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The 700 Billion Dollar Bailout Bill - Bailing Out the Banks

Updated on December 26, 2014

To Bail or Not To Bail?

700 Billion Dollars - that's the amount of money that the government would like to give to struggling firms on Wall Street to bail them out from failing. 700 BILLION DOLLARS!. Just the thought of that amount of money is absolutely staggering to the average consumer. The question of the day though is: Should the government be doing this?

After the shocking defeat of the 700 Billion Bailout Bill in the House of Representatives earlier in the week-The Wall Street Stock Exchange had it's worst point loss in a single day: 777 points down at the close. Over a trillion dollars were lost that day in the stock market. Most consumers don't understand how our economy is so tied to Wall Street and the stock market - so for many people that don't understand stocks they don't realize the devastating effects a plunge of this kind has on the average American and on the global economy.

The Senate Votes to Pass the 700 Billion Dollar Bill

Now I'm no financial expert - so I can't even begin to explain to the average American the intricacies of the financial system of the government - but what I do know is this: As a kid, after saving about $70 bucks from score-keeping at the local bowling alley, my dad, then working for the Navy, invested my $70 dollars in the stock market in a stock called Occidental Petroleum. That stock went on to make this young kid richer to the tune of $500. So by the time I was about 12 or so I had taken that $70 and made it into a great little return (of course thanks to my stock savvy dad)

So the point here is that I began to understand at an early age some dynamics of the stock market, and began to understand how investing could be a good thing.

So back to to the 700 Billion dollar bailout package that just passed Senate approval tonight: Why should we bailout Wall Street when they have made some really stupid decisions and caused our economy to go into a tailspin?

I think right now we are in one of those rare moments in history when we are damned if we do it and damned if we don't. Obviously to just let Wall Street suck it up on their own is going to have devastating consequences for the average American - credit dries up and what drives our capitalist society? Free trade and credit. Without the ability to use credit we will be strapped in many ways because the banks will simply not be able to loan money the way they have in the past. Now you might think well maybe that's a good thing, we shouldn't be depending on credit anyway. But think about what the inability to be able to buy homes, refinance existing loans, borrow money to replace that broken washer, repair that bad roof, or buy that much needed car for work would do to the average American.

I think you might be getting the picture.

Poll on the 700 Billion Dollar Bailout Bill

Should the government bailout Wall Street?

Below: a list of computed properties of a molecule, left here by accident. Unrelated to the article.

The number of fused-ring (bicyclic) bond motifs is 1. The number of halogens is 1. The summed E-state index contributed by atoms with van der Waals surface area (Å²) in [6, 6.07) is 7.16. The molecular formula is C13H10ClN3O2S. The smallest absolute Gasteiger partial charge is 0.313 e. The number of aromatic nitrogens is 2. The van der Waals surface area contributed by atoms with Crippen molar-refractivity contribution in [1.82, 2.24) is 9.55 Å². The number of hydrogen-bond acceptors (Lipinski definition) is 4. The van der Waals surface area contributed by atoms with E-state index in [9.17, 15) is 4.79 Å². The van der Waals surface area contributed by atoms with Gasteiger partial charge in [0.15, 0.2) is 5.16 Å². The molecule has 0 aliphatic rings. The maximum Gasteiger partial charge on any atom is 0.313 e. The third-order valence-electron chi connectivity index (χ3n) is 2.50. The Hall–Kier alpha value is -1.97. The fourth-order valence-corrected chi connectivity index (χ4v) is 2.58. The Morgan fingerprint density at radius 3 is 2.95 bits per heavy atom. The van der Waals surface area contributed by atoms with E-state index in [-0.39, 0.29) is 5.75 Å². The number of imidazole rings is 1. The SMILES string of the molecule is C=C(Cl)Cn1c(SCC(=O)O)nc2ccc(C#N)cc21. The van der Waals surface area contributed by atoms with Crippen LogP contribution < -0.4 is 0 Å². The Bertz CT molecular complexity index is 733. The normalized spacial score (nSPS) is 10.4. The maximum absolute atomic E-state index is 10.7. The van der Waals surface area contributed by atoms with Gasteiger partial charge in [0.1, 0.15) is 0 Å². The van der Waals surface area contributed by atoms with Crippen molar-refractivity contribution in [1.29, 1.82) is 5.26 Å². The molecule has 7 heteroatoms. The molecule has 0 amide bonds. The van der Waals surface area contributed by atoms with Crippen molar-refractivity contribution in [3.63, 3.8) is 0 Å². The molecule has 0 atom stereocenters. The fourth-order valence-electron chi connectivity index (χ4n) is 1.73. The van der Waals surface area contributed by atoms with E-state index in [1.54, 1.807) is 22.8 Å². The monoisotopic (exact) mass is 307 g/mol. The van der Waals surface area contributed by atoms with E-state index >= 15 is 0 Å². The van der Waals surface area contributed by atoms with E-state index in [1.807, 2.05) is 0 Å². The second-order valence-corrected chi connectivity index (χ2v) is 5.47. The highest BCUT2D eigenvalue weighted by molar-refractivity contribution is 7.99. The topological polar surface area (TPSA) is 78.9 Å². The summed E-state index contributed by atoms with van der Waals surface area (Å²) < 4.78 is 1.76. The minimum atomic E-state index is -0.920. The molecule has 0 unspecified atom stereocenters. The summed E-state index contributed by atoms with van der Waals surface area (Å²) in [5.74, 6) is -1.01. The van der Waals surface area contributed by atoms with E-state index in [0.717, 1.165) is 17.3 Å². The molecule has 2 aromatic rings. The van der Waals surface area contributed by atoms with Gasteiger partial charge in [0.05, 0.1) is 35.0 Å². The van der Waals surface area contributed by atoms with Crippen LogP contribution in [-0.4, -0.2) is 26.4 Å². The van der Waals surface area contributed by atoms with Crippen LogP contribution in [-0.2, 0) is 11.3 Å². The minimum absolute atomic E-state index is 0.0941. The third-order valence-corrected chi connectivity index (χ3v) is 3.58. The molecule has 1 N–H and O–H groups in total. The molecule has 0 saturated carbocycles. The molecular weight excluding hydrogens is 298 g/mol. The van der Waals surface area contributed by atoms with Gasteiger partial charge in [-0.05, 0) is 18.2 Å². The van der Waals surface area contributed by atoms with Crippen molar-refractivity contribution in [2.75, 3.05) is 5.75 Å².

See results

Credit Will Dry Up in Our Economy Without Intervention

Not being able to borrow money and having credit is just part of the problem.

We are in a crisis that has not been seen since the days of the Great Depression - homes have been overvalued, bad loans have been given and taken, and now we are about to pay the piper for excessive spending not only in some of our own lives but also for for the excessive spending of Wall Street and the bad decisions that have been made. Lack of government oversight by the Bush Administration has left too many big kids loose in the Wall Street Candy Store.

We have to admit that we've had it pretty good in America - even the poorest people have it better than the poor in many other countries. I am not a rich person by any standard, in fact I would gander to say that I am really one of the working poor, especially since we had to close our business recently and I am now depending on having to recover from that loss (thanks to our faltering economy and business decisions made) But I do realize that I have it much better than a lot of people in other poorer countries- and I do understand that if we are to even have a chance at our economy recovering it's critical that this bailout plan gets passed.

Will the massive bailout plan work? Or will we be right back in the same place a few months or years down the road? It's hard to tell, none of us have a crystal ball to predict the future. It's obvious though that if we don't do something fairly quickly the situation is going to go from bad to worse very very fast- and I'd rather side on voting for the bailout instead of doing nothing and watching our economy go further down the tubes.

From what I gather, a lot of our government officials feel the same way: Stuck between a rock and a hard spot.They don't want to be in this situation. They don't want to have to pass this bill, they don't want to have to bailout an irresponsible Wall Street to the tune of 700 Billion dollars - but they also don't want to see the American people suffer from an economy going down like a massive avalanche.

An easy decision loaning Wall Street 700 Billion Dollars? Not by any means. But from this writers point of view, a very necessary one.

(If you have gleaned something worthwhile from this article please rate it and I also invite you to join my fan club)

- Dorsi


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